Sleep Tips to Improve Your Work Week
Could your sleep habits be affecting your performance at work? A good night’s sleep may seem like a lower priority than catching up on emails (or binge-watching the latest Netflix show), but it’s essential for focus and critical thinking. Sleep deprivation can affect your decision-making skills, hand-eye coordination and even your memory. And when you’re not at your best physically and mentally, you can’t bring your ‘A’ game to your job.
Follow these tips to start improving your sleep habits:
Don’t Expect to Catch Up on Weekends
Yes, you may be able to recharge when the weekend comes by getting a few more hours of sleep. But while sleeping in may help with some of the effects of sleep deprivation like stress and tiredness, research indicates it doesn’t help your ability to focus and retain information — skills essential for peak work performance.
Taking a nap doesn’t mean you’re lazy. Naps are a great way to reenergize and make up for that lost hour. The ideal time to nap is between 1–3pm, for no more than 30 minutes. Opt for a nap over sleeping in late, so your natural sleep cycle isn’t disturbed.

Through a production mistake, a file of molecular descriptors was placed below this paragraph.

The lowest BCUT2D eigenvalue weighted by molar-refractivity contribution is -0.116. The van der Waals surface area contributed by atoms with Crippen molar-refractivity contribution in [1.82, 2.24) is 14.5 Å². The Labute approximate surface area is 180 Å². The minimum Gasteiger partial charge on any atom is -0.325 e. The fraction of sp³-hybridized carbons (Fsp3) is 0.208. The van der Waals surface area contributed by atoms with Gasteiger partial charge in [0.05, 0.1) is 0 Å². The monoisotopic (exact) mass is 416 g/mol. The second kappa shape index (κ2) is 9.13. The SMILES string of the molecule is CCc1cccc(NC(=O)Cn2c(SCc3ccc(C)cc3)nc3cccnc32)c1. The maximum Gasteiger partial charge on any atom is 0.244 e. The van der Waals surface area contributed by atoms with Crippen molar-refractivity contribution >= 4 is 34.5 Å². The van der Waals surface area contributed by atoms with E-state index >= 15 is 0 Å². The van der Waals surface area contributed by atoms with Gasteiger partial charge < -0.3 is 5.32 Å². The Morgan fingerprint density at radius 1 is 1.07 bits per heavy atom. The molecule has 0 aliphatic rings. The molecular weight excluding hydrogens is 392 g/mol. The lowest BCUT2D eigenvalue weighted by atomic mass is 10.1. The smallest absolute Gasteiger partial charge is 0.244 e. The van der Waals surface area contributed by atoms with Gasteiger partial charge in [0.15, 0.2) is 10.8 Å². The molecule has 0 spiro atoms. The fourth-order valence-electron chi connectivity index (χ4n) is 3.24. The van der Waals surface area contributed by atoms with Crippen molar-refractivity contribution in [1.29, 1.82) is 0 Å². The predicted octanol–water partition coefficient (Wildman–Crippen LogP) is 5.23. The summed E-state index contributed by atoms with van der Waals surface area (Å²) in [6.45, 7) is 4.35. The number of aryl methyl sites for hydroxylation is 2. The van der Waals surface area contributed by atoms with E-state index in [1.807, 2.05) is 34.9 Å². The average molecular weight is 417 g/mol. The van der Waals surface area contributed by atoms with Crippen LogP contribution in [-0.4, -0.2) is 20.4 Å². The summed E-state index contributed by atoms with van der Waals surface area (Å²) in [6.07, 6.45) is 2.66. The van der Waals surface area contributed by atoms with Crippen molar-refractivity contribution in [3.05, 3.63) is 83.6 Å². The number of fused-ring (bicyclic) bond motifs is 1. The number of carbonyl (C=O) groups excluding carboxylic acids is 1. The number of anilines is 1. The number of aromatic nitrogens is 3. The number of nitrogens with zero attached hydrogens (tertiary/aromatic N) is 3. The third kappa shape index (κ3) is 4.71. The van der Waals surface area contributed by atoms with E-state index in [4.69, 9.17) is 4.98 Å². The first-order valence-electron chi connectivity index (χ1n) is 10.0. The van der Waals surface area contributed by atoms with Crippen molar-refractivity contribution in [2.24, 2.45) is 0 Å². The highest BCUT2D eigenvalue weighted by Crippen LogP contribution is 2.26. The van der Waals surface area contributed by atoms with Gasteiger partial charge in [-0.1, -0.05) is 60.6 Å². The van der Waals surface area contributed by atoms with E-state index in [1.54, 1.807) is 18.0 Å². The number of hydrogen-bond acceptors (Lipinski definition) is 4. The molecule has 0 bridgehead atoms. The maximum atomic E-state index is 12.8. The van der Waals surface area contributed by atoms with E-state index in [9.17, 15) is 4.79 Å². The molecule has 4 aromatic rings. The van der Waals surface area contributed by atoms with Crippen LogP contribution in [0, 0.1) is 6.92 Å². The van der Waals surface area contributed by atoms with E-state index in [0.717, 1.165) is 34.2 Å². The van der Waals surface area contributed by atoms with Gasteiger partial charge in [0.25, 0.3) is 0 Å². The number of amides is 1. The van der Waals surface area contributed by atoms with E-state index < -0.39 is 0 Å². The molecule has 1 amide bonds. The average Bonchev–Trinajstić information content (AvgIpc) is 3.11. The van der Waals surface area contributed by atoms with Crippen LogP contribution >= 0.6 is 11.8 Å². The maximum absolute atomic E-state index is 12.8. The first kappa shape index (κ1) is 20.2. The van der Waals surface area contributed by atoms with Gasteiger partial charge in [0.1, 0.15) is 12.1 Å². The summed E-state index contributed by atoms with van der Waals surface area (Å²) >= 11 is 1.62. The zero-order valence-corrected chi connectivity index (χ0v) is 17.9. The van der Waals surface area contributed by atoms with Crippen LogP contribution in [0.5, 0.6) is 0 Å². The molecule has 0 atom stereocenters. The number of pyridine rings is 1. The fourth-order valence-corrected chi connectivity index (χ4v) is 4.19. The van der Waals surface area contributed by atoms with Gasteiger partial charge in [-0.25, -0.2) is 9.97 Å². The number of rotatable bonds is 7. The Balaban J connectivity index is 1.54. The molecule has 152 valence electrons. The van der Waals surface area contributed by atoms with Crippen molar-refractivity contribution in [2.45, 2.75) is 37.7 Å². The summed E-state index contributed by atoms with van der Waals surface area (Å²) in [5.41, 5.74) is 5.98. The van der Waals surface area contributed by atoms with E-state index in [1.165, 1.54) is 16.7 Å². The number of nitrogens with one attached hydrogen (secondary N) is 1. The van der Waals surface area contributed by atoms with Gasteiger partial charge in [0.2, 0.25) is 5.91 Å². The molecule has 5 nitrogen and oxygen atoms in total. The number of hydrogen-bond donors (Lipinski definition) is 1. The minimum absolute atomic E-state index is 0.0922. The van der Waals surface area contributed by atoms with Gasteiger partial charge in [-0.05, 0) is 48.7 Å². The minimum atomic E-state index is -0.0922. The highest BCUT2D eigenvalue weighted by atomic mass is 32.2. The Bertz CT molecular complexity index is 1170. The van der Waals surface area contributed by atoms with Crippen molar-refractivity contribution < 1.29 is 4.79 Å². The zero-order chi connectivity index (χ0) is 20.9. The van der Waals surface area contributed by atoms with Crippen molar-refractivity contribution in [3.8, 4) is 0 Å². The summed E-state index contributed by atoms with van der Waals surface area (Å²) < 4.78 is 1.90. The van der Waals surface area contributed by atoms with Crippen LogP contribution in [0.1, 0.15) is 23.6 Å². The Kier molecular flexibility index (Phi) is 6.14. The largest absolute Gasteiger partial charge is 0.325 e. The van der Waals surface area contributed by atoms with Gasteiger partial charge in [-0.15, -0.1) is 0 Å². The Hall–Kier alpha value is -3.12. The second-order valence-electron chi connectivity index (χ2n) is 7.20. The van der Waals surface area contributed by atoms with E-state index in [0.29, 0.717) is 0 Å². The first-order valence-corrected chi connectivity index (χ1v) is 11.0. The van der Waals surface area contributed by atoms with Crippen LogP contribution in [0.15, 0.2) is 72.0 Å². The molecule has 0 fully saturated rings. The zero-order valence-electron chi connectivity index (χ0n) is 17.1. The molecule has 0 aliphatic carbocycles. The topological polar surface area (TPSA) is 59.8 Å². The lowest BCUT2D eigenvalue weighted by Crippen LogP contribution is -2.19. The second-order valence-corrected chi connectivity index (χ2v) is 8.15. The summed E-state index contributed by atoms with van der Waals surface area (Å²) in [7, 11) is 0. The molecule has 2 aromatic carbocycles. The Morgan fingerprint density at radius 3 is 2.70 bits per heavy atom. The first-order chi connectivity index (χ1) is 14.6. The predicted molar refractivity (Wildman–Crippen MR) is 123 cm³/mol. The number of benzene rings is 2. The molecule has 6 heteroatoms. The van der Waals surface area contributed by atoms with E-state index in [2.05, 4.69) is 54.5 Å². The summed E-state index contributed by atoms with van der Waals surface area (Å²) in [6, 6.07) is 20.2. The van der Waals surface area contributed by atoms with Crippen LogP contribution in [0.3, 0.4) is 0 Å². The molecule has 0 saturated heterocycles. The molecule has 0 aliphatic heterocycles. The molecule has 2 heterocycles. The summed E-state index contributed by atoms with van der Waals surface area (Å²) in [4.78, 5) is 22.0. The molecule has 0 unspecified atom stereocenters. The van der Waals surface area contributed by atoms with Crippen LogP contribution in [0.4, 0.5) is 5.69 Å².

Skip the Alarm
Make an effort to go to sleep and wake up at the same time each day, without an alarm — even on the weekends. If you’re getting enough sleep, you should wake up naturally. If you aren’t able to wake up without an alarm, it’s time to set an earlier bedtime.
Keep your Melatonin Levels Balanced
Melatonin is a hormone controlled by light exposure that helps regulate your sleep-wake cycle. Increase your light exposure during the day by spending time outside and letting light into your home and workspace. In the evening, limit your reading on backlit devices and try turning off computers, TVs and mobile devices at least an hour before bed.
Choose the Right Foods
Try to limit your intake of caffeine, alcohol, foods that may be hard to digest, or anything that may cause a full bladder at night. Choose healthy food options throughout the day, especially more almonds, bananas, hummus, cherries and nut butters — all containing vitamins like magnesium, potassium, B6 and amino acids that promote and regulate good sleep patterns.